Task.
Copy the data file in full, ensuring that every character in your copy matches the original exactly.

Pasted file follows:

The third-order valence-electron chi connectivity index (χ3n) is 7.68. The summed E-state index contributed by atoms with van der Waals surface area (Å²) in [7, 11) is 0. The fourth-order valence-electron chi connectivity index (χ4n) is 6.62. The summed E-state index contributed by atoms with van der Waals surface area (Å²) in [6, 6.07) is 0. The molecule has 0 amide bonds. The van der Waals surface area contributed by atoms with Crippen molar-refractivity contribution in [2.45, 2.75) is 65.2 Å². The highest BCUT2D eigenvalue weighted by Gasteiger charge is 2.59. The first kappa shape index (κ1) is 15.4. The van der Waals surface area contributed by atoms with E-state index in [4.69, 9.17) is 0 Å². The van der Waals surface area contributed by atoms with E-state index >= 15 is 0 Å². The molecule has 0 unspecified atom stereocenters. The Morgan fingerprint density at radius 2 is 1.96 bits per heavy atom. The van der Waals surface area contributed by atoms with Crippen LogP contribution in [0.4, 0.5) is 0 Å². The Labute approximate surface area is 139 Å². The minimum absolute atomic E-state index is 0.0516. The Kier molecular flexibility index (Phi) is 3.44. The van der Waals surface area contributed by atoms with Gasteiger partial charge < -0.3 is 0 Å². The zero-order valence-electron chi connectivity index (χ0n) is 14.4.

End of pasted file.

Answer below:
The third-order valence-electron chi connectivity index (χ3n) is 7.68. The summed E-state index contributed by atoms with van der Waals surface area (Å²) in [7, 11) is 0. The fourth-order valence-electron chi connectivity index (χ4n) is 6.62. The summed E-state index contributed by atoms with van der Waals surface area (Å²) in [6, 6.07) is 0. The molecule has 0 amide bonds. The van der Waals surface area contributed by atoms with Crippen molar-refractivity contribution in [2.45, 2.75) is 65.2 Å². The highest BCUT2D eigenvalue weighted by Gasteiger charge is 2.59. The first kappa shape index (κ1) is 15.4. The van der Waals surface area contributed by atoms with E-state index in [4.69, 9.17) is 0 Å². The van der Waals surface area contributed by atoms with E-state index >= 15 is 0 Å². The molecule has 0 unspecified atom stereocenters. The Morgan fingerprint density at radius 2 is 1.96 bits per heavy atom. The van der Waals surface area contributed by atoms with Crippen LogP contribution in [0.4, 0.5) is 0 Å². The Labute approximate surface area is 139 Å². The minimum absolute atomic E-state index is 0.0516. The Kier molecular flexibility index (Phi) is 3.44. The van der Waals surface area contributed by atoms with Gasteiger partial charge < -0.3 is 0 Å². The zero-order valence-electron chi connectivity index (χ0n) is 14.4.